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How to Develop Leaders

The Biggest Trap Leaders Fall into When They Lead Beyond Boundaries (and it’s not what you think)

So welcome everyone to my weekly Todd Talk, which is always dedicated to helping you unlock the potential for greater leadership, both in yourself and in other people. And today I want to talk to you about one of the biggest traps that most leaders fall into when they need to lead beyond their teams, departments, or functions. And I call this trap jumping to action, and that’s when a leader pushes his or her colleagues to take action before they have a real agreement with their colleagues. And why is jumping to action a trap? It’s because it violates a cardinal rule of human action, which is that people don’t take action to solve problems that they first and foremost don’t agree exist, and that ought to be a priority for them. And we know this is a pervasive trap because my colleagues and I have analyzed thousands of documented interactions where people attempted to lead beyond their authority, but didn’t get the results that they wanted.

So let me give you an example from a guy, we will call him Michael, who had attended to one of our leading beyond boundaries programs. Michael’s in charge of site relocation for a credit card company that’s in the middle of moving its payment processing site from one location to another. And this relocation has to go well because this credit card company processes the payments of hundreds of thousands of merchants who in turn have millions of customers. And if the move isn’t executed seamlessly, all these merchants won’t be able to conduct business. The credit card company won’t get its fees, and lots of people are going to be really upset. The credit card company could also be hit with tens of millions of dollars and regulatory fees for the disruption and day caused to so many people’s businesses. To pull off this relocation, Michael needs the help of one of the company’s IT directors, let’s call him Boyd.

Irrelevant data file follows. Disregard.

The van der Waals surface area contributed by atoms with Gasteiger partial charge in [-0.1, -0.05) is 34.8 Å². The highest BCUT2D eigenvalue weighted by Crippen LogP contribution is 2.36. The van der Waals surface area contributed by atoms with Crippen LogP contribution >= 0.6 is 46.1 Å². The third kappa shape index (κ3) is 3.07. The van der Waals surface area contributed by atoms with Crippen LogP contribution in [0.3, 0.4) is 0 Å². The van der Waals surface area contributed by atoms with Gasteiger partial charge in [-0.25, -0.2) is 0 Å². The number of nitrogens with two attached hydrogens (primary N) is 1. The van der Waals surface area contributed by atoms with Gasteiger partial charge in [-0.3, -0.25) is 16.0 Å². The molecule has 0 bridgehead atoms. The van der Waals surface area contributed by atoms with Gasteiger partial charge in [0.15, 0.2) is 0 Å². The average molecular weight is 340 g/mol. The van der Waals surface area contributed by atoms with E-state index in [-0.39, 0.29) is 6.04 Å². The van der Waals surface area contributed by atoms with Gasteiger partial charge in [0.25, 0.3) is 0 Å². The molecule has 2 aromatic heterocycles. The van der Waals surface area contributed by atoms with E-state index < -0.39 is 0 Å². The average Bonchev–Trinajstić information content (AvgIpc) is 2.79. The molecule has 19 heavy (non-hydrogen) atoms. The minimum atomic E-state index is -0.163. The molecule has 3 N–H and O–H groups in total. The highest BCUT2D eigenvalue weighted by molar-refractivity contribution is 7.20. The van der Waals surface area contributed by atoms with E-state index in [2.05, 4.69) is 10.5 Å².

Now, Boyd is notoriously difficult to work with, but to be fair, Boyd and his team receive tons of requests for help from across the organization every single month, and they live in a constant state of juggling multiple competing demands for their time. Unfortunately, but not surprisingly, Michael’s conversation with Boyd didn’t go well. Boyd told him that he and his team simply didn’t have the bandwidth to help Michael, especially within the required timelines. So Michael, not surprisingly, escalated it to his boss who in turn raised it with Boyd’s boss. And now we have four leaders on a problem that may have been solvable by two. And as a consequence, relationships are being framed. Power games are being played and the issue is no closer to being resolved. Sounds pretty typical, right? And I’m sure you’ve probably experienced this at least one time in your career, and maybe you’ve even chalked it up to an unavoidable fact of organizational life.

But when you look deeper at the actual conversation that Michael had with Boyd, you can see that Michael blocked himself from getting Boyd’s buy-in by jumping to action too quickly. Even though Michael had an incredibly compelling argument for why Boyd should prioritize this project, he simply didn’t make it. All of that good stuff about hundreds of thousands of disgruntled merchants and tens of millions of dollars in regulatory fines, it remained in his head. Instead, let me read to what he actually said. “Hi Boyd, here is a new critical program. Your work stream is required to provide part of the tech delivery. And if we fail to deliver, then this will be escalated to senior management.” So only a vague claim about the importance of the project to the company, followed by a threat to escalate to senior management if Boyd didn’t comply. This is the equivalent of threatening my little brother when we were kids that if he didn’t rake the leaves, I’d tell dad, how did that go?

Well, let’s just say I remained on leaf duty for the next 10 years. So what’s the lesson here? It’s that Michael jumped to action before making his business case and getting Boyd bought into solving the problem. But to Michael’s credit, he realized this within 30 minutes of working on this situation at our leading beyond boundaries program, and I’m confident with the practice and preparation that I saw him do at the program he’s well equipped to get back in there with Boyd and get a much better result. So whenever you lead beyond boundaries, beyond your team, your function, your department, watch out for jumping to action too quickly because doing so is a sure-fire recipe for inaction. Instead, make a compelling business case and be sure to get a real agreement on the problem to be solved first. Okay. So thanks for listening. I hope you found it valuable, and I’ll see you next time.

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